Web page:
12th March 2014
The original intention was to go to West Stow Country Park to photograph the Crossbills coming down to drink from a small puddle in the car park. I pulled into the car park and drove round the various islands looking for the row of photographers but the whole place was deserted. Then, following a description of the site and the puddle in question I did indeed find the only small depression in the whole car park which, unfortunately, was completely dry. So that would explain why there were no Crossbills and no photographers. So what to do now?
There were four choices, Lakenheath, Thetford for the Otters, Lynford Arboretum or Lackford Lakes. Lackford Lakes seemed to be the best bet as, not only was it just a couple of miles down the road, but it is 20+ years since I had been there. In those days, the gravel extraction had only just finished so the site was still fairly bare and the only "presence" on site was a couple of volunteers manning the ringing hut. Mark and I had gone there on two occasions, one to see a Caspian Tern and the second time to see a Night Heron, so what was it like now?
The massive site is now run by the Suffolk Wildlife Trust and is superbly managed, with miles of well-maintained paths leading to a number of hides. Today was a bit quiet due to the time of the year with most of the wintering birds already departed and the spring migrants not yet arrived. But it was a gloriously warm day with lots of sunshine so just pleasant to be out.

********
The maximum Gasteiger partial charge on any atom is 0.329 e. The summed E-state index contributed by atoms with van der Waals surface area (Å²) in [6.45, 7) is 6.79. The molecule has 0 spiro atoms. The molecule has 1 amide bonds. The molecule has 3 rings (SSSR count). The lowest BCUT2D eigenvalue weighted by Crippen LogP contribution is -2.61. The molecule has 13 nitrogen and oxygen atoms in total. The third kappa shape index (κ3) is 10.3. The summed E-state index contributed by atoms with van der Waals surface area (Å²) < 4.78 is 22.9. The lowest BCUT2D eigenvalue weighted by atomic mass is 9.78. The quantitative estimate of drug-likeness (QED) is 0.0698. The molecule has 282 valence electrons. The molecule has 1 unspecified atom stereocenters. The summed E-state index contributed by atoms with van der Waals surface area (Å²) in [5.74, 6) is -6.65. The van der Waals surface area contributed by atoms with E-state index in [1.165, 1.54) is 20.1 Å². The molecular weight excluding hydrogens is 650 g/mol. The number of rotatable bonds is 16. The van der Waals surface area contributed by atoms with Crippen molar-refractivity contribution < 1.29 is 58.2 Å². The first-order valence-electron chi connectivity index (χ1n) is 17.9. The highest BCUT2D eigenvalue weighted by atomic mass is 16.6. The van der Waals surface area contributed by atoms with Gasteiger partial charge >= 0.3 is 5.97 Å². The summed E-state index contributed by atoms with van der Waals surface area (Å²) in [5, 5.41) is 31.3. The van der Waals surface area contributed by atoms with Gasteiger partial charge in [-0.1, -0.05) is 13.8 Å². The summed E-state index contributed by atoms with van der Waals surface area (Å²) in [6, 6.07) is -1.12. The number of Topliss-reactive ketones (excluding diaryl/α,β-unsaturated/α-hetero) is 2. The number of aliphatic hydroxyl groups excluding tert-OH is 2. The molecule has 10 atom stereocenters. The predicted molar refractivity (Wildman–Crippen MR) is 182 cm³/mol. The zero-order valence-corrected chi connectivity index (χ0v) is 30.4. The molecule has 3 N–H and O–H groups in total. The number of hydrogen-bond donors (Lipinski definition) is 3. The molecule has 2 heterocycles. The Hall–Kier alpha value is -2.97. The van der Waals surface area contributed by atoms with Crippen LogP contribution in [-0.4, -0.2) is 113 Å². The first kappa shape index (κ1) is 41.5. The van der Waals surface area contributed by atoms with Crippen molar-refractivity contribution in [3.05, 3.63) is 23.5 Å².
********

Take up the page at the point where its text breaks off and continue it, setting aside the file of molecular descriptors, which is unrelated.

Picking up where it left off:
The first sign of spring was a Sallow in full blossom which was attracting a number of honey bees as well as a dozen or so butterflies including Small Tortoiseshell, Peacock and Brimstone. Unfortunately, Brimstones are one of those butterflies that always fold their wings when they alight so the only way to appreciate their full beauty is when they are in flight.
The warmth of the sun had brought many of the residents into full song including this very confiding Dunnock. Many birds are much easier to photograph when they are singing as they are more interested in staking out their territory and listening to the response rather than worrying about you.
Time for lunch in one of the hides and the spring theme continued. Black-headed Gulls were already staking their claims on the small gravel islands and were already into their courtship displays like this female begging for food.
The drake ducks were all looking resplendent in their smart breeding attire particularly this magnificent Shelduck, my favourite duck. Although their new plumage is now complete it is still necessary to devote several hours each day to keeping all the feathers in pristine condition and in place.
But today the real herald of Spring was this singing Chiffchaff, although on the 12th March it is impossible to say whether it is an early arrival or one of the ever-increasing wintering birds. I will definitely be coming back here.